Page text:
Last fall I went to see a show by Jake Berthot at the Betty Cunningham Gallery. Jake and I had friends in common and we'd once shared a marvelous Thanksgiving about five years ago at the house of two of them, the painters John Lee and Ruth Leonard. I noticed that day that Jake's right hand was wrapped in a black brace from a fall he'd taken while reaching out on a ladder to prune a tree. He complained about it not at all but pointed out that it made painting more challenging by limiting his dexterity. Jake paints with his right hand. When I saw him next in the summer of 2012 at a Ruth Leonard opening he had lost weight and color. He was battling a particularly virulent form of leukemia. Again, not a peep of complaint.
So last October when I saw his show it overpowered me. It was the best show I'd seen in four decades of going to openings. It so moved me that seven hours later I got out of bed and wrote Jake a letter. I told him he'd achieved complete command as a painter and had produced a thanatopsis for the ages, a fancy Greek word for a meditation on death. In that show, composed of about twenty-five paintings and drawings, Jake had stared the Grim Reaper down and put him in his place. He had reconciled life and death and embodied and projected their proper, totally natural relation to each other.
He had pulled this off by painting free of doubt, strain, or self-consciousness. At the same time he had battled death to a standstill. He had merged artist with artwork and attained an aesthetic stasis in the finished work that transfixed the viewer and suffused him or her with tranquil ecstasy. It was magical.
Jake wrote back and asked that I come visit him in his studio in the woods. Then the snowy winter intervened, the roads were difficult, and Jake went up and down the scale of vitality depending on the effects of chemo. Spring came. Dates were set, dates were canceled. For long stretches the cancer prevailed. Then Jake called and said he felt good. I drove down on July 3 and he gave me the greatest artistic gift I've ever received. After an hour of tea, conversation, and perky visits from his gorgeous Russian Blue, named She-Gray, he put me in his studio in front of a track-lit single painting on an off-white wall. Called Night, Wood, and Rock, the painting apprehended me, not I it. It pinned me to the tall director's chair Jake had put me in. I studied the painting for twenty minutes.
Jake returned and sat in a matching chair in silence for another ten minutes. Then I told him he had taken the spirit imbuing the paintings in the show last fall another step: he had simplified further. That's when my negative capability as someone hideously literal kicked in. I recounted what the painting imparted to me allegorically, a quality that the paintings in the show had radiated effortlessly, subtly, magisterially. Suddenly Jake said, "Don't tell me anymore."
He put up another painting called Coming Morning. As with Night, Wood, and Rock, this one had a severely limited color range: muted blacks and shaded grays with a silver slash of light entering from the upper left corner and penetrating to the center before trailing off toward the lower right corner. After twenty minutes of staring in silence, I said, "Jake, this one achieves total static equilibrium. You've refined the creator out of a separate existence from the creation. The sensibility of the artist is one with the artwork. You've disappeared into your work. There's no allegory either, just this sensation of detached engagement and icy benevolence."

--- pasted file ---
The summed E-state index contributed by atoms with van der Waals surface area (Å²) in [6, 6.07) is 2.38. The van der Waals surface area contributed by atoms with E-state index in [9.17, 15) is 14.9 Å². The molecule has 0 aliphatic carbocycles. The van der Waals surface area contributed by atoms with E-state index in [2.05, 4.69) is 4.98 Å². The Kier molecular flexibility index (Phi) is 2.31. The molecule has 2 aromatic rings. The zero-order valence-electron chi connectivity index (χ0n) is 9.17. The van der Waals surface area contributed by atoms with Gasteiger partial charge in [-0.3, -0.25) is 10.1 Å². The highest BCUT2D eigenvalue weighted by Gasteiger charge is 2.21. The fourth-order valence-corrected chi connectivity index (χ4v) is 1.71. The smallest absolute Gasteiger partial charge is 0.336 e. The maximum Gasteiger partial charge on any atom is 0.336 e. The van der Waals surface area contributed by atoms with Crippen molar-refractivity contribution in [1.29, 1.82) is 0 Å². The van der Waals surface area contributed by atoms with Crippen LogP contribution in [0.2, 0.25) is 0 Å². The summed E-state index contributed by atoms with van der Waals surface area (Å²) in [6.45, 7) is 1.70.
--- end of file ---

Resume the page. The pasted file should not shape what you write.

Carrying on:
He said, "There's a narrative but it's in the service of nature, not me." We went back to the house and had more tea and conversation and more perky antics from She-Gray before going out to dinner.
Two weeks later Jake called and invited me back. When I got there we repeated the previous pattern of tea and conversation, though She-Gray was out in the yard and refused to come in. Then Jake put me in the studio again. Out came Night, Wood, and Rock. I studied it alone for twenty minutes before Jake joined me. I told him he had transformed and refined it. Like Coming Morning, it was now pure essence, stripped of all inessentials. Studying it my heartbeat had nearly disappeared. Its effect was total relaxation, like acupuncture. The masterwork on the wall banished anxiety and infused me with a serene acceptance of life's glory, suspended always above death, no matter death's imminence or seeming finality.
I said, "Don't touch this, Jake."
He said, "I won't. The dialogue with this painting is complete."
I witnessed a second masterwork when Jake again put up Coming Morning. Mortality had died as a possibility for Jake in the eternal genius he'd invested in these two masterworks. He had told me of his admiration for poet William Packard's remark that "art had to fill you up." I was filled up with a sensation of acceptance, a serene wisdom about life and death and the high calling of art when purged of ego and fully vested in spirit, which means in Latin the ability to breathe.
These two paintings were going to breathe for all eternity. I wish everyone could see them as I had seen them: off-white wall, track lighting, two tall director's chairs, one in front of each painting. I wish the Kleinert Center in Woodstock or the Dorsky Gallery in New Paltz would mount a two-painting showcase before the paintings are shipped permanently to the Phillips Collection in Washington.
As I left Jake's studio I looked up on the wall and saw, in Jake's handwriting, these words from Chumang-Tzu, the Taoist: "In the state of pure experience, we have no intellectual knowledge of any kind."
Jake Berthot lives in Krumville. Ed Breslin, former publisher and VP at HarperCollins, is the author of Drinking With Miss Dutchie and The Divine Nature of Basketball: My Season Inside the Ivy League.